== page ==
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Medical Receptionist Training Information and Career Options

Medical receptionists are support staff in hospitals and doctor's offices responsible for organizing appointments, maintaining patient records and managing non-medical supplies. Many medical receptionists assist patients with forms related to insurance carriers and government programs. A medical receptionist might also authorize prescriptions and refills under physician supervision and direction, and can advance into practice management or patient care.

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Training Information for Medical Receptionists

Programs for medical receptionist training are available through vocation schools and community colleges. Many of these programs can be completed in two years or less, resulting in a certificate or an associate's degree. Students enrolled in medical receptionist training programs learn about health and medicine topics, such as clinical procedures, medical terminology and physiology. Students in medical receptionists training programs generally concentrate on skills related to operating an office, such as typing, filing and patient management.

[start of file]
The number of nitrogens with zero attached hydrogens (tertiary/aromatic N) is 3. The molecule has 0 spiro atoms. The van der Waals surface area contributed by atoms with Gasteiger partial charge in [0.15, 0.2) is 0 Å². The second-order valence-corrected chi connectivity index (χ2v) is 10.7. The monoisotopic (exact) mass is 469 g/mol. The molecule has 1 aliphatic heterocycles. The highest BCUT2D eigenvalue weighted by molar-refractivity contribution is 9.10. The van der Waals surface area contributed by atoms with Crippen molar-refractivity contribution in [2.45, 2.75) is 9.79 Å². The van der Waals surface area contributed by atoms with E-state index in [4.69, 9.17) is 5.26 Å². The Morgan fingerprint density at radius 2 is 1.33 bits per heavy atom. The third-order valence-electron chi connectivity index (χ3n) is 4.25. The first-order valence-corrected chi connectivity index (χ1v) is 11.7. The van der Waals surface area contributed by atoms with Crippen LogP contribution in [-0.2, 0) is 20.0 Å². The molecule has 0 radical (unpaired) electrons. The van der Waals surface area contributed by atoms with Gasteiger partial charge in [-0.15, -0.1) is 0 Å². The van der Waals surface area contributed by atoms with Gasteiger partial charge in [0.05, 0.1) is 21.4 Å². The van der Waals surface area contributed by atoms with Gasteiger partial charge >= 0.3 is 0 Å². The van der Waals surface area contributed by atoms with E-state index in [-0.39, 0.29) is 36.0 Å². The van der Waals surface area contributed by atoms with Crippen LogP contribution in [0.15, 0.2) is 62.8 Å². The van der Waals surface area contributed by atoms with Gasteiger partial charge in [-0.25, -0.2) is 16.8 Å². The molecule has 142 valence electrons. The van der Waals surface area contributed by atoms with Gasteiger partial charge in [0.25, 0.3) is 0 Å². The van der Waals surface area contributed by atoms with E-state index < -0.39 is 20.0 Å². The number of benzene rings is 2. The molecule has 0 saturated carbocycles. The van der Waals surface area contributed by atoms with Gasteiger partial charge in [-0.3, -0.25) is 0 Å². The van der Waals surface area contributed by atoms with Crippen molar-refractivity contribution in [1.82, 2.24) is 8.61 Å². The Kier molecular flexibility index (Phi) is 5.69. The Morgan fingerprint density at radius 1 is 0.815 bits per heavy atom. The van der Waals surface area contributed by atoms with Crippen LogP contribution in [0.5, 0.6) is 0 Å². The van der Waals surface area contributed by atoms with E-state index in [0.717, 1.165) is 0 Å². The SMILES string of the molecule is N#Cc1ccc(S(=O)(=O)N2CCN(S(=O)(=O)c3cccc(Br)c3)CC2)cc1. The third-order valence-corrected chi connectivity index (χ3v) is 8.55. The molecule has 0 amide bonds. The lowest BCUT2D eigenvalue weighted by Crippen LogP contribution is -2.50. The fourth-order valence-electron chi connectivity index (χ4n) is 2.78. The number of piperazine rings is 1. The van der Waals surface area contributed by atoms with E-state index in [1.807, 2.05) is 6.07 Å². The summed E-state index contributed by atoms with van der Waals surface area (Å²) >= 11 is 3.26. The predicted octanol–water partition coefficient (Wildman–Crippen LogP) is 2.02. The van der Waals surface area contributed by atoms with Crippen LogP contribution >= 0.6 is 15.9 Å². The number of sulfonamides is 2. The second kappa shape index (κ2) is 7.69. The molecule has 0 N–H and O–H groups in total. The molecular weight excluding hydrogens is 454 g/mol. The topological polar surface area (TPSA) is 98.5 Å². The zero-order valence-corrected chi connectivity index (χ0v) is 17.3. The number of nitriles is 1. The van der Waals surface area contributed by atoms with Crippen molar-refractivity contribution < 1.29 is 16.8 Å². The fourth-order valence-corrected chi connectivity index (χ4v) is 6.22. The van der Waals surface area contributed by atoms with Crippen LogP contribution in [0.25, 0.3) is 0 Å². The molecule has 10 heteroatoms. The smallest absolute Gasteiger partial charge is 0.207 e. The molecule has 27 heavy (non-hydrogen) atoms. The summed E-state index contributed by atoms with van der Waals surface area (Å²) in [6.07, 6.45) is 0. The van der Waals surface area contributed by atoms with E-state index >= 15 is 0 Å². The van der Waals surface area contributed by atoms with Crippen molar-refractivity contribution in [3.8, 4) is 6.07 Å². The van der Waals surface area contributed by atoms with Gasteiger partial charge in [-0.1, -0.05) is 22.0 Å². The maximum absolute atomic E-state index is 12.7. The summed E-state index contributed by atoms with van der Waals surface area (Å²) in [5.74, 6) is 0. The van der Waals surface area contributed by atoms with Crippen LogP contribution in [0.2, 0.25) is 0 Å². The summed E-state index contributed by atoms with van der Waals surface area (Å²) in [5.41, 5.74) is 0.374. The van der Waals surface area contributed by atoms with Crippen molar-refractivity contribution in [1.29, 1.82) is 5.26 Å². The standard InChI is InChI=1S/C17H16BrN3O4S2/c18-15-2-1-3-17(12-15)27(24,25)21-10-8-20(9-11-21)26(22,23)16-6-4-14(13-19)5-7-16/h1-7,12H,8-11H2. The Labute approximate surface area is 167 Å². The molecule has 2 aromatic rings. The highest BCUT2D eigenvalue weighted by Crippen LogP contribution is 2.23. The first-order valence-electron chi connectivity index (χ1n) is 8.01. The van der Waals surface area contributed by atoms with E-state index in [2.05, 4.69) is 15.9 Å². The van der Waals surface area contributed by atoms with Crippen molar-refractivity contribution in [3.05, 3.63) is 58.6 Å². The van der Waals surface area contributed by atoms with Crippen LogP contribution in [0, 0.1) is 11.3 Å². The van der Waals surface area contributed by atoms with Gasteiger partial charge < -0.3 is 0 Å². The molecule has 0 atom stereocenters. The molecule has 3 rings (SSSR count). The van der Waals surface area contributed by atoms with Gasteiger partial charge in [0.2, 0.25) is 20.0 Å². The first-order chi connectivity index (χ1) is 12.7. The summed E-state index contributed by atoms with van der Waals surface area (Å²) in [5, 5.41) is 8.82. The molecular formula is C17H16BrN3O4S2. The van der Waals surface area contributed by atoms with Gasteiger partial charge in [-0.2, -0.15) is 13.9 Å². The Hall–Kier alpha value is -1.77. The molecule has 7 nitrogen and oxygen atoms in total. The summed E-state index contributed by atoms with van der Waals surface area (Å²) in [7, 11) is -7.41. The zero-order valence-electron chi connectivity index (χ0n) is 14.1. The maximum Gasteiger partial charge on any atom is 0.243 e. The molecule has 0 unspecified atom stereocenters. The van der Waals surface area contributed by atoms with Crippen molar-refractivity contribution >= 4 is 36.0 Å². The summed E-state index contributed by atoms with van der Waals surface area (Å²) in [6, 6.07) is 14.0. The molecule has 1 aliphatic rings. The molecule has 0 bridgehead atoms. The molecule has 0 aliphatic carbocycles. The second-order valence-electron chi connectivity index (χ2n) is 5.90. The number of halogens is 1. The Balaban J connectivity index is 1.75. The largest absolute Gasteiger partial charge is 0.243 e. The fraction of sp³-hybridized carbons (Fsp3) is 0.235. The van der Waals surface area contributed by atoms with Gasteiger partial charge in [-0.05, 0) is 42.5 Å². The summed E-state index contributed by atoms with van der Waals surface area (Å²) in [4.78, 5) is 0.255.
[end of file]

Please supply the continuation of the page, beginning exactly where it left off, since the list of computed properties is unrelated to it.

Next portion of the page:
Training and education in first aid is also a mandatory part of any program for future medical receptionists. Some states allow medical receptionists to serve as medical office assistants, performing minor medical procedures, such as injections and X-rays. Individuals interested in pursuing a career as a medical receptionist also need to have experience with office technologies, such as copiers, scanners and fax machines. Some knowledge of current software programs used in doctor's offices and hospitals is helpful for employment as a medical receptionist.

Career Options

Medical receptionists work in all healthcare settings, including doctor's offices, clinics and hospitals. Advancement opportunities include becoming a medical office manager and moving up the administrative ranks to overseeing an entire practice's front office, according to Payscale.com.

Individuals with education and experience as a medical receptionist can also use the experience to begin a career as a medical assistant, which combines the medical office administration role of a medical receptionist with basic patient care. Individuals looking for employment as a medical assistant must complete a minimum of two years of post-secondary training from a community college or vocational school.

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